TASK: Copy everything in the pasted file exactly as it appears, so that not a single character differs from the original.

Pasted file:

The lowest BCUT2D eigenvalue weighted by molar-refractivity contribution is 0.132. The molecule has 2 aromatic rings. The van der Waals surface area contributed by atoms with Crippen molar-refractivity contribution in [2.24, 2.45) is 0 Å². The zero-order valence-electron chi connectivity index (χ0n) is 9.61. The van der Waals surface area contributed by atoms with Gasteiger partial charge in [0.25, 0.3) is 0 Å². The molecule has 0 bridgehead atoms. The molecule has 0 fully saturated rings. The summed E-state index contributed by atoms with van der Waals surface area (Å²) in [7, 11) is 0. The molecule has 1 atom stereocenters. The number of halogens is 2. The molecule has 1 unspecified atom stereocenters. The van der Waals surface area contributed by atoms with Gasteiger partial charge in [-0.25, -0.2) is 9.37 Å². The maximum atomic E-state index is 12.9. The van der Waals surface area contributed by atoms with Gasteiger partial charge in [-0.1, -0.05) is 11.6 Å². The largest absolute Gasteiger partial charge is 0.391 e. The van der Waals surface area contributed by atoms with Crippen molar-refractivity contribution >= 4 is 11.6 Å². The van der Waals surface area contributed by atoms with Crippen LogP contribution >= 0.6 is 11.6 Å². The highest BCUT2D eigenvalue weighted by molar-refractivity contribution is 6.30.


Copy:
The lowest BCUT2D eigenvalue weighted by molar-refractivity contribution is 0.132. The molecule has 2 aromatic rings. The van der Waals surface area contributed by atoms with Crippen molar-refractivity contribution in [2.24, 2.45) is 0 Å². The zero-order valence-electron chi connectivity index (χ0n) is 9.61. The van der Waals surface area contributed by atoms with Gasteiger partial charge in [0.25, 0.3) is 0 Å². The molecule has 0 bridgehead atoms. The molecule has 0 fully saturated rings. The summed E-state index contributed by atoms with van der Waals surface area (Å²) in [7, 11) is 0. The molecule has 1 atom stereocenters. The number of halogens is 2. The molecule has 1 unspecified atom stereocenters. The van der Waals surface area contributed by atoms with Gasteiger partial charge in [-0.25, -0.2) is 9.37 Å². The maximum atomic E-state index is 12.9. The van der Waals surface area contributed by atoms with Gasteiger partial charge in [-0.1, -0.05) is 11.6 Å². The largest absolute Gasteiger partial charge is 0.391 e. The van der Waals surface area contributed by atoms with Crippen molar-refractivity contribution >= 4 is 11.6 Å². The van der Waals surface area contributed by atoms with Crippen LogP contribution >= 0.6 is 11.6 Å². The highest BCUT2D eigenvalue weighted by molar-refractivity contribution is 6.30.